Choosing The Proper Ppe For Eyes And Face In The Workplace

When a work task requires the use of PPE, it is important to consider what type is of protection is necessary for the specific job. In considering eye and face protection, the following elements should be examined:

  • Proper fit and comfort
  • Unrestricted vision and movement
  • Protection against hazards specific to the the job
  • Allow unrestricted functioning of other required PPE

All eye and face protection must clearly identify the manufacturer and comply with ANSI standards. Keep in mind that if only one pair of protective eyewear exists between multiple users, the eyewear must be cleaned/disinfected after each use. Protective eyewear with prescription lenses must be used only by the employee for whom the corrective lenses were issued.

The following are some of the most common types of eye and face protection:

Goggles. These are tight-fitting eye protection that completely cover the eyes, eye sockets and the facial area immediately surrounding the eyes and provide protection from impact, dust and splashes. Some goggles will fit over corrective lenses.

Safety Glasses. These protective eyeglasses have impact-resistant lenses and safety frames made of metal or plastic. Some models are also equipped with side shields.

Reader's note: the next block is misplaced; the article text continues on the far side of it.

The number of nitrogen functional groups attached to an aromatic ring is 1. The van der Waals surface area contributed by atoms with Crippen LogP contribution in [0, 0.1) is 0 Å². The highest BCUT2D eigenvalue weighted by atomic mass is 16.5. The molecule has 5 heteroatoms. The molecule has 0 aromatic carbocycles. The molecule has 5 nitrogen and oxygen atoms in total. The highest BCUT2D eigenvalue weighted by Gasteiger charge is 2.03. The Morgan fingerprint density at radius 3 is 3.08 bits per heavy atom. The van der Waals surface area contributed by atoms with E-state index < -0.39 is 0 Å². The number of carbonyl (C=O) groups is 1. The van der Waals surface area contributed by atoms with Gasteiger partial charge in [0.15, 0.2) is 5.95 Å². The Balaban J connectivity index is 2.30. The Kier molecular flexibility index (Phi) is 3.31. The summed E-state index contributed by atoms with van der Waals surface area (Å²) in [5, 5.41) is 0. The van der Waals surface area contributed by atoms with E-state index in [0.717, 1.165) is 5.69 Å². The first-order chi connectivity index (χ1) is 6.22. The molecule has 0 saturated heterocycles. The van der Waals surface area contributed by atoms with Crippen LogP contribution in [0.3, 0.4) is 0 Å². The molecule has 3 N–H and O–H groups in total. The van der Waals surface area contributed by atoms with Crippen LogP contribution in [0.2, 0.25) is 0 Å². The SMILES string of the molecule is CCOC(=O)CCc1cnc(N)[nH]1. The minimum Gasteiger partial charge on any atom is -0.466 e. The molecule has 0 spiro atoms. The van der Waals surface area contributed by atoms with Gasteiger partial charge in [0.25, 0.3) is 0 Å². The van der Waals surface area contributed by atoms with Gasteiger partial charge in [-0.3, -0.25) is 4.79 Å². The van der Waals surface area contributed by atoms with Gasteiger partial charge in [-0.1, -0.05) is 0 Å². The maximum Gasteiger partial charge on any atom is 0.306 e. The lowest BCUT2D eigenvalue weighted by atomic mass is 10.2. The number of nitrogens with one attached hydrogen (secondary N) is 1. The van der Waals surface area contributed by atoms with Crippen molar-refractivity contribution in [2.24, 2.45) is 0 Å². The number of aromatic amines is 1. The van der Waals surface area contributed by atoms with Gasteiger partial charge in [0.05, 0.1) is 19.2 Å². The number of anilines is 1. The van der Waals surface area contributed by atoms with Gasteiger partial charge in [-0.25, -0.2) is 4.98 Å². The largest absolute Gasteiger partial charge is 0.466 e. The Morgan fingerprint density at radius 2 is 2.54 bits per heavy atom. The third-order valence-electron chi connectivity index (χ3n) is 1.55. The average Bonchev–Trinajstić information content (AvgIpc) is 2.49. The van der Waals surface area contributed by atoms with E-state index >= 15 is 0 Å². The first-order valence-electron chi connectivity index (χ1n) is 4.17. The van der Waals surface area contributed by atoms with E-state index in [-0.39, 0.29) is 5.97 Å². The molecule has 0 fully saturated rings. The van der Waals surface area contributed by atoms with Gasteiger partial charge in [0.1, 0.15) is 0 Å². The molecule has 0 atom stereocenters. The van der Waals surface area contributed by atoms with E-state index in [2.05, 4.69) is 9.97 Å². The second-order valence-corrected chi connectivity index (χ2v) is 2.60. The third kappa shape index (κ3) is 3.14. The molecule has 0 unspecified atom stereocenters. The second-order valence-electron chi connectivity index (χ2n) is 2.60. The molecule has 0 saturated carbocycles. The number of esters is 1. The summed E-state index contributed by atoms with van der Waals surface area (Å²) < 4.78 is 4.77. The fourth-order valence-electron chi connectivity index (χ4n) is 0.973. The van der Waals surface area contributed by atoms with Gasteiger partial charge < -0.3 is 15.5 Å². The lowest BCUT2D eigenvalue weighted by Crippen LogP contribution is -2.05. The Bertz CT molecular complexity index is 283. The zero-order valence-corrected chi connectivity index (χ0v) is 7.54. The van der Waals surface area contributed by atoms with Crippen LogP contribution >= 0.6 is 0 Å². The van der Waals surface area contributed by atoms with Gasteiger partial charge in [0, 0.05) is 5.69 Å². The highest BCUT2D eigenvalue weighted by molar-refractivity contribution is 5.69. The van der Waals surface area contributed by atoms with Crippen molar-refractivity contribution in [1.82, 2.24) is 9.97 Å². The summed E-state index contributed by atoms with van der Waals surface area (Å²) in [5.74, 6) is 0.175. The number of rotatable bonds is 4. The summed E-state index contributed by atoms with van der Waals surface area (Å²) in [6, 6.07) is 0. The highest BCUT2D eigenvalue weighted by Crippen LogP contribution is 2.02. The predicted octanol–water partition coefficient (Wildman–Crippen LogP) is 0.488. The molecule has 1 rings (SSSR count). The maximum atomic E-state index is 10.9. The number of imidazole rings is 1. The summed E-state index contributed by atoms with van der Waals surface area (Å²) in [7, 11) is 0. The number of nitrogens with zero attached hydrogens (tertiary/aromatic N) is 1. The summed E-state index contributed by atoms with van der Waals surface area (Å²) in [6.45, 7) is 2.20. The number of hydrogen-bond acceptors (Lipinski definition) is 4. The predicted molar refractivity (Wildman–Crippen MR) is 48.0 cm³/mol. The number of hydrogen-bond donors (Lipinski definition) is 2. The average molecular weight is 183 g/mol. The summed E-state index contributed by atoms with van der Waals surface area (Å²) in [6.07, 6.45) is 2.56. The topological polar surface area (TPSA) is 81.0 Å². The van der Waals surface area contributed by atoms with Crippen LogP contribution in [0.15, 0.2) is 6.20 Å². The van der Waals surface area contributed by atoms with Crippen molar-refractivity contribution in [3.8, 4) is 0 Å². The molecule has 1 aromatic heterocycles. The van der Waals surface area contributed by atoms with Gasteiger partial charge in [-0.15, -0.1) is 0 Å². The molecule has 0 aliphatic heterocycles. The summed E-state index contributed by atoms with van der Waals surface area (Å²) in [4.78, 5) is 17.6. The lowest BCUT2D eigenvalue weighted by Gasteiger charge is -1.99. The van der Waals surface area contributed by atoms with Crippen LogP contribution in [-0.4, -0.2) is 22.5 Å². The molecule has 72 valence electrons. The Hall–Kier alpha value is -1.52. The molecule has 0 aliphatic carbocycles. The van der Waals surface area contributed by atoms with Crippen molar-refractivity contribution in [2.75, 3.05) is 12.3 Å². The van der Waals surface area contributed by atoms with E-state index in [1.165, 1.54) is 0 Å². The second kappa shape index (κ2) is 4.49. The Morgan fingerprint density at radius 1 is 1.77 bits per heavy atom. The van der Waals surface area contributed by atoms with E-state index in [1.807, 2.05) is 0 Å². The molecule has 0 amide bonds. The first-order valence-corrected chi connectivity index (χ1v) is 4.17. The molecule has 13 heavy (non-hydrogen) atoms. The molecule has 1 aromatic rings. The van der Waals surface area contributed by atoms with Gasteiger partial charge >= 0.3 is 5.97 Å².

Welding Shields. These shields are constructed of vulcanized fiber or fiberglass and fitted with a filtered lens. They are specially designed to protect eyes from burns caused by infrared or intense radiant light while also protecting the eyes and face from flying sparks, chips and metal splatter during welding operations. OSHA requires filter lenses to have a shade number appropriate to protect against the specific hazards of the work being performed relative to the harmful light radiation.

Laser Safety Goggles. These goggles are specifically designed to protect against intense concentrations of light produced by lasers. The type of laser goggles chosen depends upon the equipment and operating conditions in the workplace.

Face Shields. These shields are made of transparent sheets of plastic that extend from the eyebrows to below the chin and across the width of the wearer’s head. Some can be polarized to mitigate glare during work procedures. Face shields can protect against everything from nuisance dusts to potential splashes or sprays of hazardous liquids. But face shields do not provide sufficient protection against impact hazards so the must be used in combination with goggles or safety spectacles to provide proper impact protection.
   

    Be sure to conduct a thorough hazard assessment of the jobsite to determine the type of protective eye or face wear needed that is specific to the job.